Text and illustration of two types of scissors for circumcision. From the Cerrahiyyetu'l-Haniyye
Serafeddin Sabuncuoglu lived during the 15th century in Amasya. During the early period of the Ottoman Empire, Amasya was a center of commerce, culture, and arts. During this period, Serafeddin Sabuncuoglu practiced medicine in Amasya Hospital, which was built in 1308.
Sabuncuoğlu was the author of the Cerrahiyyetu'l-Haniyye (Imperial Surgery), the first illustrated surgical atlas, and the Mücerrebname (On Attemption).
Sabuncuoğlu authored Imperial Surgery, the first illustrated Turkish-written medical text book, in 1465 at the age of 80. Imperial Surgery is divided into three chapters dealing with 191 topics in the course of 412 pages. Three original handwritten copies survive, two in Sabuncuoglu's own hand; each copy is slightly different, and none is complete. The originals are housed in Istanbul’s Fatih Millet Library, the Capa Medical History Department of Istanbul University, and in the Bibliothèque Nationale in Paris.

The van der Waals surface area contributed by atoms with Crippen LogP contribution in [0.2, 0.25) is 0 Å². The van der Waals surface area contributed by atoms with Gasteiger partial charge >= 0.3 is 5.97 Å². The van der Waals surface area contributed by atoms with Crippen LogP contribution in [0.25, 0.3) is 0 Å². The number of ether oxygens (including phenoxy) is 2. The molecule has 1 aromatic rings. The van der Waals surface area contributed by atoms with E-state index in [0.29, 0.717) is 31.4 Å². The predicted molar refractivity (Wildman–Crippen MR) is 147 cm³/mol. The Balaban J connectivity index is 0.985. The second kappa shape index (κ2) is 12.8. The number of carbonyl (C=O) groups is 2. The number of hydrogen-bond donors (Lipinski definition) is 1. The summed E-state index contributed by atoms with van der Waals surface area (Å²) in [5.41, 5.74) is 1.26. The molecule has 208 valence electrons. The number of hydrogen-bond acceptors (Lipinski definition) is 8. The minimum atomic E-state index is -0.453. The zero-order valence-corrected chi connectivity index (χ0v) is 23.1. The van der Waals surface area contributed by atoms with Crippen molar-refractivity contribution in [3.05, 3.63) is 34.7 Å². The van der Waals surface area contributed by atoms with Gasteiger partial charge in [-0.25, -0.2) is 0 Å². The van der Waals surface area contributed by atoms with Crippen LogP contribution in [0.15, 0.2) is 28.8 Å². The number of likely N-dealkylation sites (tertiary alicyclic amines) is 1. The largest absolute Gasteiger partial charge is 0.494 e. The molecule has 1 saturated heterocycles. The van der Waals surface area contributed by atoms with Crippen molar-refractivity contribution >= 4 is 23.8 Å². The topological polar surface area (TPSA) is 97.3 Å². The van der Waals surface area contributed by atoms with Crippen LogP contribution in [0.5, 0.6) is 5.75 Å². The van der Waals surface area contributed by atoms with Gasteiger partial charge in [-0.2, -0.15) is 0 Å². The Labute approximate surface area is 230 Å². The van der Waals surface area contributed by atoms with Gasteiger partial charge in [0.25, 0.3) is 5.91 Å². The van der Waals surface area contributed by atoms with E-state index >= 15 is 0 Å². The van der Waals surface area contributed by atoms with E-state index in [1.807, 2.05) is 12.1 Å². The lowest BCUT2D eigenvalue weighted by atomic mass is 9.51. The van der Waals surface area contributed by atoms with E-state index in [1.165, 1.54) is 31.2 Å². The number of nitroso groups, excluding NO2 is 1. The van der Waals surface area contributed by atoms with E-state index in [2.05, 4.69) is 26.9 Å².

Sabuncuoğlu 's Imperial Surgery was the first surgical atlas and the last major medical encyclopedia from the Islamic world. Though his work was largely based on Abu al-Qasim al-Zahrawi's Al-Tasrif, Sabuncuoğlu introduced many innovations of his own. Female surgeons were also illustrated for the first time in the Imperial Surgery. One of the surgical techniques described by Sabuncuoğlu was the ligating of the temporal artery for migraine. This form of migraine surgery is now enjoying a revival driven by the efforts of Elliot Shevel, a South African surgeon.
^Sungur, Mukadder. "Anaesthesia and surgery in 15th century in Anatolia: Art and Illustrations of Serefeddin Sabuncuoglu." Anestezjologia i Ratownictwo 3 (2009) 10-12.Anesthesiology and Rescue Medicine - Poland and the world. Web. 7 March 2010.